They move

I got a letter from Nash:

Hi, Peter. I enjoyed your Slow Reads Digest that you pretty much forced me to subscribe to. I don’t get to read books too often, except I check out books on CD from Cracker Barrel when I’m on the road, which is like all the time now.

Last week I had business in Waynesboro, and on a lark I visited a farm I had seen off of 81 probably a dozen times before. Really the idea came the day before as I was passing the farm heading to Waynesboro. I didn’t think I’d seen the cows on the south end of that farm’s pasture before. I believe they were normally at the north end near a pond. But there they were, some sitting and some standing, most in the shade, some grazing and some staring at I know not what.

That night at the Super 8 I ordered a veggie pizza and for the umpteenth time forgot to tell them to hold the olives. I arranged the olives to simulate where I had seen the cows. The pizza box lid was the field on my last trip here, and the bottom of the box was the field earlier that day. The olives were probably not placed too well on the lid because I wasn’t really paying strict attention to the cows last trip. So I kind of jammed them together at the lid’s north end.

I stared at the box until two in the morning. I even ate three of the olives. I knew I had to visit the farm.

“How do you get them into position each day? Farm equipment? And how do you decide on the arrangement?” I was too embarrassed to say what I really think: that the cows seem as if they’re some sort of giant dice rolled after long intervals – maybe a day or more between each roll. Think of a colossal Yahtzee game, where you roll a lot of dice, except it matters where they land. It looks like – it just looks like – some opponent takes some meaning from the cows’ relative positions and then counters the next night with a throw of his own, either on the same farm or on one nearby.

The game is slow because it’s complicated, maybe more complicated than chess. It’s big and it’s cosmic and somebody is telling somebody something.

I was careful not to say any of this. Although I’ve never met this farmer, I make it a practice to impress upon everyone I run into my ability to distinguish between my imagination and reality. I’ll need all the practice I can get when I call Tom Ridge.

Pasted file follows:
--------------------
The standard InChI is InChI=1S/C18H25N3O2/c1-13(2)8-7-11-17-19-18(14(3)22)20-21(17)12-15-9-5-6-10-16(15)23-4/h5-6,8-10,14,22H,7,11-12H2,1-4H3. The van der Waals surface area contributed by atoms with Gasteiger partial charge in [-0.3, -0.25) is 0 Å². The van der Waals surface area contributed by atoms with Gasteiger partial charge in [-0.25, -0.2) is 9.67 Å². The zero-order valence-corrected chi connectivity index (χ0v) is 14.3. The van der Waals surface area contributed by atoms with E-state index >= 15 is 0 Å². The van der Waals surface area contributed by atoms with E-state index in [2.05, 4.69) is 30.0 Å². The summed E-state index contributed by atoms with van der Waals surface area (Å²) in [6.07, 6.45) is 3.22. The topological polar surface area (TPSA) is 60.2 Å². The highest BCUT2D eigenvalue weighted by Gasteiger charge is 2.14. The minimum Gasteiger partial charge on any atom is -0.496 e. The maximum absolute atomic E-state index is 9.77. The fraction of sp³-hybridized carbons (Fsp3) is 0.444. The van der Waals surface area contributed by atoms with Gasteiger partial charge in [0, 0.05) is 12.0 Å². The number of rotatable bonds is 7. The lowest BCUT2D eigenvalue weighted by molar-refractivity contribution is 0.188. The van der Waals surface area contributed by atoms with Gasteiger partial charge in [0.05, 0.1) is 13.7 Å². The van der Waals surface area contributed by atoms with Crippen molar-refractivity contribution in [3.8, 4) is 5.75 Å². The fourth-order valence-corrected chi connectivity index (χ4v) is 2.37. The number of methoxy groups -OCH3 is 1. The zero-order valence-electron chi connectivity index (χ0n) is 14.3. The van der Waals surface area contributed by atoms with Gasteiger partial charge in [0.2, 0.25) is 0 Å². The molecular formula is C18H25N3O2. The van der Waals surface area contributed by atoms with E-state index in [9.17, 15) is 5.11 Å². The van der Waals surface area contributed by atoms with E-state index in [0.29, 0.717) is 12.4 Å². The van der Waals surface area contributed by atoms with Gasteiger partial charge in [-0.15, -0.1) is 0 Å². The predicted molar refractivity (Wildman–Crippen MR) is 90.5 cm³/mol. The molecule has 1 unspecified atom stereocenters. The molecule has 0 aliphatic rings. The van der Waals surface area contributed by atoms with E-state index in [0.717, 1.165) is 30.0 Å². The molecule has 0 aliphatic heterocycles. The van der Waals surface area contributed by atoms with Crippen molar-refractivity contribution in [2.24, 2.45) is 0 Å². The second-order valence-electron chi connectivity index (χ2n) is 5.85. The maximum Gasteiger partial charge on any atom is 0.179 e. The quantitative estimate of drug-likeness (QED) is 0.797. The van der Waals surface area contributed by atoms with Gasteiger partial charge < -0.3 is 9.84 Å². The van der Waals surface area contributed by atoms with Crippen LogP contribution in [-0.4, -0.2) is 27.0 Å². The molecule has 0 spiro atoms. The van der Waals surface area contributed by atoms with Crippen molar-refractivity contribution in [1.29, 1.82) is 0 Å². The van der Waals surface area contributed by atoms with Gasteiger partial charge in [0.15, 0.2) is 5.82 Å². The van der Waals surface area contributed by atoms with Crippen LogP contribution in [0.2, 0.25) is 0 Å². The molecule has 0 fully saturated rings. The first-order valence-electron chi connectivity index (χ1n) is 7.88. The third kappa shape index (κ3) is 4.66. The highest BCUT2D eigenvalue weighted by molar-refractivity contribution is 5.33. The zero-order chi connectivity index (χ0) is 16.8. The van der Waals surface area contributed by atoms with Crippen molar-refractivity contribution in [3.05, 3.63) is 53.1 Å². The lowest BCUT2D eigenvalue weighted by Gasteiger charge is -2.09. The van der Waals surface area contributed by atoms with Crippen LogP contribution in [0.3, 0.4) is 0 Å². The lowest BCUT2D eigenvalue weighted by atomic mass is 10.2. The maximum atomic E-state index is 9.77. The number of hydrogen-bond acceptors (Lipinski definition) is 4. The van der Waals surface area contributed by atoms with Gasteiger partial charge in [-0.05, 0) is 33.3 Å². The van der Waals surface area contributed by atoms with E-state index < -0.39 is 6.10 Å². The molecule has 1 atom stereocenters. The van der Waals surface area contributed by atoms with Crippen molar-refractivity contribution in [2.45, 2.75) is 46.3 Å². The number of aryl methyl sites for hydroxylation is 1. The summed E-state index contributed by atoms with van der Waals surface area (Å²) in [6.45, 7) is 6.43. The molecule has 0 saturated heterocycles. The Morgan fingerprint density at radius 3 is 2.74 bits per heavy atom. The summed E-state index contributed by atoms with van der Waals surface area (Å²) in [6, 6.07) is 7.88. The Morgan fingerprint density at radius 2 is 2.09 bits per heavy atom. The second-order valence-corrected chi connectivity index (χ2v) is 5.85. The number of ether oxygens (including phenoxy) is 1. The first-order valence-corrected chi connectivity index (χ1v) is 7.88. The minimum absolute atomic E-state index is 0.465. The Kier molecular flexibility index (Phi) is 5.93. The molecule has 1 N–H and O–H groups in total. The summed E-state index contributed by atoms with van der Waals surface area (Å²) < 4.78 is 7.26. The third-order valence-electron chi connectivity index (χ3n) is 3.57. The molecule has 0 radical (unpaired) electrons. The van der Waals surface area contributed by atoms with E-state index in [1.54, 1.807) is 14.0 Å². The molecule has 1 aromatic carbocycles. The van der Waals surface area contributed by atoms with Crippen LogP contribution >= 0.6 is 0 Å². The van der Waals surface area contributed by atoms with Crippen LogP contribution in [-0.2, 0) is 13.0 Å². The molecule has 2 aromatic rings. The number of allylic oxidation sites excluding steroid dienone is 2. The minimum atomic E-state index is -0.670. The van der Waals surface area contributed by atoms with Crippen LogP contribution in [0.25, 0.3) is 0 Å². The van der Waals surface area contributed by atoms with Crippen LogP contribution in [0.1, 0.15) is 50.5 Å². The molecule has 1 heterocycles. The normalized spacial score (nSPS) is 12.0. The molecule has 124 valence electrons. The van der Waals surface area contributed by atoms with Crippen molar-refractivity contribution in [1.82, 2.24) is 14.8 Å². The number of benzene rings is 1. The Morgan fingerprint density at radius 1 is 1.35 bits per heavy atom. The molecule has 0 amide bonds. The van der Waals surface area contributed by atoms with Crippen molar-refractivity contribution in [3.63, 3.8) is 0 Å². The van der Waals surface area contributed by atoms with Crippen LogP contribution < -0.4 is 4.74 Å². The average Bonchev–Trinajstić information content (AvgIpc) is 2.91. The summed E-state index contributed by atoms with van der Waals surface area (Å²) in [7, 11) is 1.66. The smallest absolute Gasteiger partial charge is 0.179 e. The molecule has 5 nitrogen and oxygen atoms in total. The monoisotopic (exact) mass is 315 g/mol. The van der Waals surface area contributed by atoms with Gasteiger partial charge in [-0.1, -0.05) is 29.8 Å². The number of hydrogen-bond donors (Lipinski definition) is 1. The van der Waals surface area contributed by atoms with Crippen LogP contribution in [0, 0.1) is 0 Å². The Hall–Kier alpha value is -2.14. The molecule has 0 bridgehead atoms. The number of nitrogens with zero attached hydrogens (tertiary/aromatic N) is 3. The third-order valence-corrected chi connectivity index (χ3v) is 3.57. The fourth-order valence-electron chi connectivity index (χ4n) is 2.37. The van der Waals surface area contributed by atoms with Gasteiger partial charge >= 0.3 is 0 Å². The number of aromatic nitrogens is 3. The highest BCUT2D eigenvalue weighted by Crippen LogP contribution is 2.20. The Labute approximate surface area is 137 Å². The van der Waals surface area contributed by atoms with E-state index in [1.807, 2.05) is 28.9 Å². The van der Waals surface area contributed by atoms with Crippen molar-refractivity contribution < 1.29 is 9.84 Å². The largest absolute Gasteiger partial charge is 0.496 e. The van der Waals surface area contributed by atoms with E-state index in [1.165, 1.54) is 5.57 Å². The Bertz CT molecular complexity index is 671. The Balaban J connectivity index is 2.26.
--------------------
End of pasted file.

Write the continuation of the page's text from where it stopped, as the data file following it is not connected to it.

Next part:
“No. No equipment. They use their legs.” He looked at me squarely, and not without warmth. “They move.”

I’ve never seen a cow move. Granted, I’ve only driven by cows. But I’ve never heard of cows moving, either, except in nursery rhymes.

He was smiling now, leaning back. He cocked his head and studied his arrangement. “They got legs.”

I knew that, but I figured the legs were to prop up the operation, and to provide easy access to the udder for the calves and the farmer. But I was out of my element and said nothing.

I started down his gravel road. In the side view, I saw him turn his back to me and walk toward a shed. I stopped my car and arranged the olives on the lid to match what I saw. Clearly there had been some movement since yesterday. I could get technical but there’s no reason to here. And it’s not like I was using GPS or anything.

I’m starting small. I’m hoping to get a grant from The Old Farmer’s Almanac to study the connection between cow arrangements and long-term weather forecasting. I’d like to continue with this farmer because he was very nice. My working plan is to outfit the cows with battery-powered Rudolph noses in order to study their movements at night. It would be in December and I don’t think anything would look out of place.

[Inspired by Tom Montag’s “Morning Drive Journal,” in The Middlewesterner, May 13, 1998 entry: “The old horse is out to the far end of his pasture this morning. This is not usual. What is it a portent of?”]


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